Published on Gambia Dispatch, by correspondent, February 7, 2012.
… Dr Isatou Touray, executive director of the Gambia Committee Against Traditional Practices (Gamcotrap) said effective national legislation is a vital component of efforts to accelerate the elimination of FGM.
However, without a special anti-FGM law in the Gambia it will be a daunting task to clean the country of FGM as latest statistics shows 78 percent of the female population still practice it which is just a marginal improvement from 80 percent in 1999.
Organised by Gamcotrap with financial support from the European Union, the event brought together delegates-mostly women-across the country … //
…Therefore, according to Dr Touray, what is needed is reform of national laws or enactment of new laws to protect women and girls from FGM which is inimical to their health, wellbeing and the human rights.
The efforts of the Gamcotrap over the years in raising awareness about the dangers and the myths surrounding the practice has yielded dividend. Currently, more than one hundred FGM practitioners in the country have dropped their knives in 564 communities.“A lot has been done and the Gambia needs to consolidate these gains by passing a law against FGM,” she said.
The theme for this year’s celebration is “From Malabo to New York, support the resolution of the UN General Assembly banning FGM in the world” but in the Gambia, Gamcotrap localised it as: “From Kartong to Koina, a new law against FGM.” Kartong and Koina are two villages on either end of The Gambia.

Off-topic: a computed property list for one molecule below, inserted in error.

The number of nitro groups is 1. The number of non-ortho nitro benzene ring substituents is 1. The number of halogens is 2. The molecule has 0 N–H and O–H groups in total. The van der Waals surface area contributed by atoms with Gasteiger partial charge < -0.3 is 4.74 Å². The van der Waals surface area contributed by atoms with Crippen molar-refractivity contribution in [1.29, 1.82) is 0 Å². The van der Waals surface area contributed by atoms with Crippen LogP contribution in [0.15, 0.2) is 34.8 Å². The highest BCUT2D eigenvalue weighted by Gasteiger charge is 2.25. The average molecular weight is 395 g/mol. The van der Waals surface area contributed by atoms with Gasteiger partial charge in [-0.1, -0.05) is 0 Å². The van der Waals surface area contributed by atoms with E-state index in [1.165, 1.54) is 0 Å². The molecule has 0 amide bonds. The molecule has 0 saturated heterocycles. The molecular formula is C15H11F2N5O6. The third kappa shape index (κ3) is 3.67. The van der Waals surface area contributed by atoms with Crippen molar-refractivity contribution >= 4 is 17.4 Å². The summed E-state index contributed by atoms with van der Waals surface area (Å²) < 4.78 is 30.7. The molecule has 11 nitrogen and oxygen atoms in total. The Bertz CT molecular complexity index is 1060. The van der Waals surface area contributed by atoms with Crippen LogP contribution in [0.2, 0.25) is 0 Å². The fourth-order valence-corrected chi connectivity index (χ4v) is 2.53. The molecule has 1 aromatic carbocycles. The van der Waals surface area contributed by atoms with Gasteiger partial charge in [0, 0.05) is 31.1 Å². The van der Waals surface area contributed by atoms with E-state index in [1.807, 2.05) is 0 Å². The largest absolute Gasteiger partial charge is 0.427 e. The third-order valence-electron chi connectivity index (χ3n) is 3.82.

Mrs Fatou Kinteh of the UN Family Planning Agency said some ethic groups in The Gambia practice FGM for a religious reason and some Islamic religious leaders and scholars also promote it for religious reason. Kinteh said that since some Muslims do not perform circumcision, it can be concluded as not religious but a traditional belief and practice.
The most common form of FGM practice in the Gambia is known as clitoridectomy or excision. This is the total removal of the clitoris, with or without partial or total removal of the labia minora.
The practice has serious immediate and long term health effects and is a violation of fundamental human rights. The health challenges are enormous as 1000 women die daily on a global level, from complications (including circumcision) associated with pregnancy and childbirth. (full text).
From Kartong to Koina: Calling for a Law against FGM.